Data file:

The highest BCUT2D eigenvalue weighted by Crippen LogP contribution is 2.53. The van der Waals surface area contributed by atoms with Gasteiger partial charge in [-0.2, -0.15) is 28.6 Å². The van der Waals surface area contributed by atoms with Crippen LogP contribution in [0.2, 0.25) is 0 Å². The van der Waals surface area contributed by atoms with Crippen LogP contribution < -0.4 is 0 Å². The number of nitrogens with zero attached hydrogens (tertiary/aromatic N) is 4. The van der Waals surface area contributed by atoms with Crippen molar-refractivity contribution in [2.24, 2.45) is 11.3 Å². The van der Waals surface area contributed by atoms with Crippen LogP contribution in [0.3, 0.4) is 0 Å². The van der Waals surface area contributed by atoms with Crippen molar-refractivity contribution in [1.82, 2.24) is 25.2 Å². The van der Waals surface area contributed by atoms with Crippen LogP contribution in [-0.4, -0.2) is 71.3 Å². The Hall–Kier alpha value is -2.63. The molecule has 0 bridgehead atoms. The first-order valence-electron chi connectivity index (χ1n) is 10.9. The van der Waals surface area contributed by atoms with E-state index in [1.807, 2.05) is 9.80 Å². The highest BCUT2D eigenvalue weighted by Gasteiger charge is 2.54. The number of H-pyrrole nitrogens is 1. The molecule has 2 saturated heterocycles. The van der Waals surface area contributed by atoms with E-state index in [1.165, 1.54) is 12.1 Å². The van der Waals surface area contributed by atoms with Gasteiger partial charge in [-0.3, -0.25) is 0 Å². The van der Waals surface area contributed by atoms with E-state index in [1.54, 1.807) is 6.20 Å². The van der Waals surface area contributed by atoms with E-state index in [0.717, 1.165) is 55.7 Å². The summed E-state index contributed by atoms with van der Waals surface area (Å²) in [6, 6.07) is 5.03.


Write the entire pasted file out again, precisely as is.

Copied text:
The highest BCUT2D eigenvalue weighted by Crippen LogP contribution is 2.53. The van der Waals surface area contributed by atoms with Gasteiger partial charge in [-0.2, -0.15) is 28.6 Å². The van der Waals surface area contributed by atoms with Crippen LogP contribution in [0.2, 0.25) is 0 Å². The van der Waals surface area contributed by atoms with Crippen LogP contribution < -0.4 is 0 Å². The number of nitrogens with zero attached hydrogens (tertiary/aromatic N) is 4. The van der Waals surface area contributed by atoms with Crippen molar-refractivity contribution in [2.24, 2.45) is 11.3 Å². The van der Waals surface area contributed by atoms with Crippen LogP contribution in [0.3, 0.4) is 0 Å². The van der Waals surface area contributed by atoms with Crippen molar-refractivity contribution in [1.82, 2.24) is 25.2 Å². The van der Waals surface area contributed by atoms with Crippen LogP contribution in [-0.4, -0.2) is 71.3 Å². The Hall–Kier alpha value is -2.63. The molecule has 0 bridgehead atoms. The first-order valence-electron chi connectivity index (χ1n) is 10.9. The van der Waals surface area contributed by atoms with E-state index in [1.807, 2.05) is 9.80 Å². The highest BCUT2D eigenvalue weighted by Gasteiger charge is 2.54. The number of H-pyrrole nitrogens is 1. The molecule has 2 saturated heterocycles. The van der Waals surface area contributed by atoms with E-state index in [1.165, 1.54) is 12.1 Å². The van der Waals surface area contributed by atoms with Gasteiger partial charge in [-0.3, -0.25) is 0 Å². The van der Waals surface area contributed by atoms with E-state index in [1.54, 1.807) is 6.20 Å². The van der Waals surface area contributed by atoms with E-state index in [0.717, 1.165) is 55.7 Å². The summed E-state index contributed by atoms with van der Waals surface area (Å²) in [6, 6.07) is 5.03.